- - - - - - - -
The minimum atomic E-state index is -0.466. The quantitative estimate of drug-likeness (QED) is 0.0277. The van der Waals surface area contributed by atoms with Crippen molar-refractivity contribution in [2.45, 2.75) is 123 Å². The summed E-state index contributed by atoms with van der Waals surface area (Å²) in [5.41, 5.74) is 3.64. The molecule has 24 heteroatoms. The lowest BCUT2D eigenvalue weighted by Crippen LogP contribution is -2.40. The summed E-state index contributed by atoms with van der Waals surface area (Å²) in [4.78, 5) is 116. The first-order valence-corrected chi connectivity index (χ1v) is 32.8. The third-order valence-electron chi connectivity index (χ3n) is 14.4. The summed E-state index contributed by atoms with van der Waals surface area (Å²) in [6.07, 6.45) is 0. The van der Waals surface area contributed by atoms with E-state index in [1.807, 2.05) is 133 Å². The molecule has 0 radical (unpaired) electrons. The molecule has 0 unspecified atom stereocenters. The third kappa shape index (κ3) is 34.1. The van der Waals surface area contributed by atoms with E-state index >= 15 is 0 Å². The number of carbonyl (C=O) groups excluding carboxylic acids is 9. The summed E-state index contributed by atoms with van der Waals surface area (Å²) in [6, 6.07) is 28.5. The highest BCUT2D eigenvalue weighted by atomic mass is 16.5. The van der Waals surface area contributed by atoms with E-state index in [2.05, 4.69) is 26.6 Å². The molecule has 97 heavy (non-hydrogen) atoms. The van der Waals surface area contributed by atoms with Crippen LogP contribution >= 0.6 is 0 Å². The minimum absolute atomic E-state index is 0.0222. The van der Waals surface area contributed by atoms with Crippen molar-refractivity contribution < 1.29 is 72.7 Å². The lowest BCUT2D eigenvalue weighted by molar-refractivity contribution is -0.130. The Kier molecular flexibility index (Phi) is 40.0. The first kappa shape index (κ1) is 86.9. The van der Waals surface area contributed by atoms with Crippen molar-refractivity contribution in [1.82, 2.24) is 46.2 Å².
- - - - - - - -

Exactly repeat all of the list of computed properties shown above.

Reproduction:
The minimum atomic E-state index is -0.466. The quantitative estimate of drug-likeness (QED) is 0.0277. The van der Waals surface area contributed by atoms with Crippen molar-refractivity contribution in [2.45, 2.75) is 123 Å². The summed E-state index contributed by atoms with van der Waals surface area (Å²) in [5.41, 5.74) is 3.64. The molecule has 24 heteroatoms. The lowest BCUT2D eigenvalue weighted by Crippen LogP contribution is -2.40. The summed E-state index contributed by atoms with van der Waals surface area (Å²) in [4.78, 5) is 116. The first-order valence-corrected chi connectivity index (χ1v) is 32.8. The third-order valence-electron chi connectivity index (χ3n) is 14.4. The summed E-state index contributed by atoms with van der Waals surface area (Å²) in [6.07, 6.45) is 0. The van der Waals surface area contributed by atoms with E-state index in [1.807, 2.05) is 133 Å². The molecule has 0 radical (unpaired) electrons. The molecule has 0 unspecified atom stereocenters. The third kappa shape index (κ3) is 34.1. The van der Waals surface area contributed by atoms with E-state index >= 15 is 0 Å². The number of carbonyl (C=O) groups excluding carboxylic acids is 9. The summed E-state index contributed by atoms with van der Waals surface area (Å²) in [6, 6.07) is 28.5. The highest BCUT2D eigenvalue weighted by atomic mass is 16.5. The van der Waals surface area contributed by atoms with E-state index in [2.05, 4.69) is 26.6 Å². The molecule has 97 heavy (non-hydrogen) atoms. The van der Waals surface area contributed by atoms with Crippen LogP contribution >= 0.6 is 0 Å². The minimum absolute atomic E-state index is 0.0222. The van der Waals surface area contributed by atoms with Crippen molar-refractivity contribution < 1.29 is 72.7 Å². The lowest BCUT2D eigenvalue weighted by molar-refractivity contribution is -0.130. The Kier molecular flexibility index (Phi) is 40.0. The first kappa shape index (κ1) is 86.9. The van der Waals surface area contributed by atoms with Crippen molar-refractivity contribution in [1.82, 2.24) is 46.2 Å².